Rodgers & Hart’s Babes in Arms [Union Theatre]

Babes in Arms – Musical comedy with music by Richard Rodgers, lyrics by Lorenz Hart, and book by George Oppenheimer based on the original by Rodgers & Hart

Valentine White – James Lacey
Lee Calhoun – Stuart Pattenden
Gus Field – Ben Redfern
Steve Edwards – Peter Dukes
Seymour Fleming – Paddy Crawley
Terry Thompson – Anna McGarahan
Susie Ward – Catriona Mackenzie
Bunny Byron – Jenny Perry
Jennifer Owen – Carly Thoms
Phyllis Owen – Pip Mayo
Betty – Michelle Andrews
Nancy – Leonie Heath
Don – Daniel Bartlett
Bob – Josh Byrne
Peter – Andrew Ahern
Jerry – Ryan Bowes
Libby – Ceris Hine
Ann – Samantha Harrison
The Musicians: Sam Cable (keyboard & musical director), Jack Lowe (double bass) & Diogo Carvalho (drums)

David Ball – Director
Lizzi Gee – Choreographer
Richard Bates – Musical Supervisor
Katinka Taylor – Set & Costume Designer
Steve Miller – Lighting Designer

Reviewed by: Michael Darvell

Reviewed: 29 April, 2012
Venue: Union Theatre, Southwark, London SE1

Rodgers & Hart’s Babes in Arms is a show typical of its period. In the 1930s stage musicals were never destined to run for decades, as the turnover in productions was all-important, to meet great demand. If one show didn’t work, then there was always another one to follow it. Nowadays the cost of staging musicals is so enormous, they are built to run to recoup the expenditure: hence success stories such as The Phantom of the Opera, Mamma Mia!, Chicago, Les Misérables, and The Lion King.

On Broadway back in 1937 Babes in Arms ran to nearly three-hundred performances; a hit show in those days. Today this would be considered a short run as most musicals cannot get their money back in under a year. After its initial run Babes in Arms virtually disappeared and was seldom revived professionally. However, in 1939 it was made into an MGM film starring Mickey Rooney and Judy Garland, although the characters’ names were changed and most of the songs dropped, apart from the title number and a couple of others. The basis of the plot remained almost the same.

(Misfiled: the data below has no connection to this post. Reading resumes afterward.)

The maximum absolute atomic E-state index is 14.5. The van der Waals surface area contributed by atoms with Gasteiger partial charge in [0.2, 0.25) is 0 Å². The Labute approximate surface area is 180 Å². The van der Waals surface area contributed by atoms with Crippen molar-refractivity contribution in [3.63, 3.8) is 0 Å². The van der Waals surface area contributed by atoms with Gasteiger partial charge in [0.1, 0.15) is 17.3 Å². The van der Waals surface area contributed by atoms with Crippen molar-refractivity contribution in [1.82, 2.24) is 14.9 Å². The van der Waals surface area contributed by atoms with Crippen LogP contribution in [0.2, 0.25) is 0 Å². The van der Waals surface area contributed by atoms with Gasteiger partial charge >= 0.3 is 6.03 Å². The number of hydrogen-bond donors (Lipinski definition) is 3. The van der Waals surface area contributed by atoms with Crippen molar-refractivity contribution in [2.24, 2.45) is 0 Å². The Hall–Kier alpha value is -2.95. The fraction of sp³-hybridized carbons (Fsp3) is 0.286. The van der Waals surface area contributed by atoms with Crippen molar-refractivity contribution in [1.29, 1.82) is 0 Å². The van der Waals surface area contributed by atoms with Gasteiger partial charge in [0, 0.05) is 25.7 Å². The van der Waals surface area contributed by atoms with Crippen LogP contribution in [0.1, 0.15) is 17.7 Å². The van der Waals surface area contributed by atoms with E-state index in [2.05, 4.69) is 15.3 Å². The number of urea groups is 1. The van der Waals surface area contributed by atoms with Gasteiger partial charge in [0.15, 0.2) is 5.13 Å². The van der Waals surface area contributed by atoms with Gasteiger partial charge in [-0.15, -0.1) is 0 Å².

Babes in Arms is about a group of young performers who, having had the theatre taken from them, decide to do their show anyway. “Why not” – they say – “do it right here, in the barn?” We are not getting Rodgers & Hart’s original show because, since the 1950s, the book generally in use has been the revised version by George Oppenheimer who based it on Rodgers & Hart’s original. In the 1937 version, a gang of theatre apprentices are working in summer stock to avoid being sent to a work farm. Sponsored by a wealthy Southerner they are allowed to put on their revue provided the two black kids in the gang (played by the famous dancing Nicholas Brothers) do not appear. A sub-plot details the views of one of the other boys who is all for wealth-sharing when he is broke but denounces socialism after he comes into money, but then goes back to profit-sharing when he loses his wealth again. As well as Fayard and Harold Nicholas, the first cast of some fifty-five performers also featured Alfred Drake (of Oklahoma!, Kiss Me Kate and Kismet fame), Dan Dailey (Betty Grable’s favourite co-star) and Robert Rounseville (Carousel, Candide and Powell & Pressburger’s film of The Tales of Hoffmann), all making their Broadway debuts. This version was restored and staged in 1998 to some acclaim but the revised version is still in general use.